Latin America

  • Commentary

    More Polarized Than Ever, Presidential Election in Chile Marks New Political Era

    The collapse of centrist parties in Chile’s elections this weekend reflects the demise of the country’s democratic model. Long seen as one of Latin America’s most stable democracies, Chile’s capacity to overcome its polarization could have resounding effects in the wider region.

  • Commentary

    Bolsonaro Can’t End Deforestation in The Amazon – Even If He Wants To

    • November 22, 2021
    • The New Statesman

    Yet such promises amount to little more than window dressing meant to assuage international critics. The Brazilian government’s pledges made in Glasgow cannot be taken seriously for a simple reason: they would hurt Bolsonaro’s chances to win re-election next year.

  • Commentary

    Why Dictators Love Elections

    The proliferation of autocrats who love to stage presidential elections is a surprising political phenomenon. What they want is an exercise that gives off the illusion of democracy, but where their victory is securely guaranteed.

  • Commentary

    Nicaragua’s Farcical Election Marks Consolidation of Ortega’s Autocracy

    The brazenness of Nicaragua’s authoritarian turn sets a troubling precedent and reflects the broader erosion of democracy in Latin America.

  • Commentary

    Why Lula vs. Bolsonaro in Brazil Leaves Little Room for Others

    "The victory of one of these men, the story goes, would put an end to the destructive polarization that has riven Brazilian politics and help the country heal after an abysmal decade of near-zero growth and worsening inequality."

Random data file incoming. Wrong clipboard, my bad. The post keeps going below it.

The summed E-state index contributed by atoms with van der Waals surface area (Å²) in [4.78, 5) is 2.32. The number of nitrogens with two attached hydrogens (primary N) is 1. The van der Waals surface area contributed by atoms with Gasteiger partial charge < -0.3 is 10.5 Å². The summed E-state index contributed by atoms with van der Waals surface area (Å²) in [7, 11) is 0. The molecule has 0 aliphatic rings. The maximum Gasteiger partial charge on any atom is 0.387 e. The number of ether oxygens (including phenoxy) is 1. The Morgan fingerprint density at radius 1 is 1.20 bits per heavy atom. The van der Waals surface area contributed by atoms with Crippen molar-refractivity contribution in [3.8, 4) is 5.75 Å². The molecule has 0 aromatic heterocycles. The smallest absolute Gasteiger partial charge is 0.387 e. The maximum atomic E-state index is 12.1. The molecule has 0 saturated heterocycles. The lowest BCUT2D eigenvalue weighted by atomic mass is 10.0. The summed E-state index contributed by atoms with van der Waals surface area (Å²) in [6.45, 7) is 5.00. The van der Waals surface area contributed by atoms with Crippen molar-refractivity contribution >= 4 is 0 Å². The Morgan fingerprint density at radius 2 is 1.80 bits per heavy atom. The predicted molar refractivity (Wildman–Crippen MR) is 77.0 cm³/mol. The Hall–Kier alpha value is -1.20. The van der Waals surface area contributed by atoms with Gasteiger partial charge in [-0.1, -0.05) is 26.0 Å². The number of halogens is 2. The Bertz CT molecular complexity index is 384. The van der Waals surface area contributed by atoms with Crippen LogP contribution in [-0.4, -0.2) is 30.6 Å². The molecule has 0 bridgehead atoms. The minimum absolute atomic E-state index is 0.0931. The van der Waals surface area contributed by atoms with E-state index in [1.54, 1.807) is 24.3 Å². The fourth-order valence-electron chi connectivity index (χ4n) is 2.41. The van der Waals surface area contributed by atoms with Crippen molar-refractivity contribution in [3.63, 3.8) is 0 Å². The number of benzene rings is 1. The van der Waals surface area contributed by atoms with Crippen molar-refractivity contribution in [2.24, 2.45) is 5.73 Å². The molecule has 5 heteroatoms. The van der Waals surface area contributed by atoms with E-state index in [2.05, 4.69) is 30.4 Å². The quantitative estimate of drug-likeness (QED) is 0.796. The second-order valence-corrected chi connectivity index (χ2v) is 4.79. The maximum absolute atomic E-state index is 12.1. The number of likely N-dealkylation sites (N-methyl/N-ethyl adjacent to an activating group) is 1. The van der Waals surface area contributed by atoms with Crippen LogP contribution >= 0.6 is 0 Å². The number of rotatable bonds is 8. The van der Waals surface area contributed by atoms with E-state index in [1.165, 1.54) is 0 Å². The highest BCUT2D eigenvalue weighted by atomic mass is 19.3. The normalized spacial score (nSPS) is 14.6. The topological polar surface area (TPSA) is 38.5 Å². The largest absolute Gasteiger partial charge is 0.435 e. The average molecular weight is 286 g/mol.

• Commentary

    What Was Colin Powell Doing on September 11, 2001?

    Polarization within Latin America is inevitably reflected in the polarization of governments in the region. It is not surprising then, that in the last 20 years the Inter-American Democratic Charter Powell signed has not been successfully invoked even when it was flagrantly violated, such as by Hugo Chávez and Nicolás Maduro in Venezuela and Daniel Ortega in Nicaragua.

  • Commentary

    Democracy Is Dying in Brazil

    No matter what happens during Brazil’s elections in October 2022, the country’s democracy faces a major test. Democratic backsliding in other countries such as Hungary, Turkey, and Venezuela suggests that strongmen are often emboldened by reelection and grow increasingly authoritarian.

  • Research

    Can the EU Adapt to Cuba's New Wave of Democratic Activism?

    The EU should make the most of its economic leverage in Cuba to more deftly balance its engagement with the single-party regime with more outreach to an emerging wave of new civic activists pressing for change.

  • Commentary

    Venezuela’s Endless Crisis

    These are bleak, unpalatable scenarios, but sadly, there are few reasons to expect better. The wishful hope that the criminals in charge of the Venezuelan regime can somehow be persuaded to accede to their own ruin is just that—a hope—and certainly not a proper basis for diplomatic action.

    • June 24, 2021
    • BBC
    Oliver Stuenkel
    Why Are We Failing to Protect the Amazon Rainforest?
    Watch Now >
    • December 21, 2016
    • NPR’s Diane Rehm Show
    Moisés Naím
    Threats To Democracy Here And Abroad
    Watch Now >
    • June 29, 2016
    • Carnegie Council for Ethics in International Affairs
    Rachel Kleinfeld
    A World History of Political Violence
    Watch Now >

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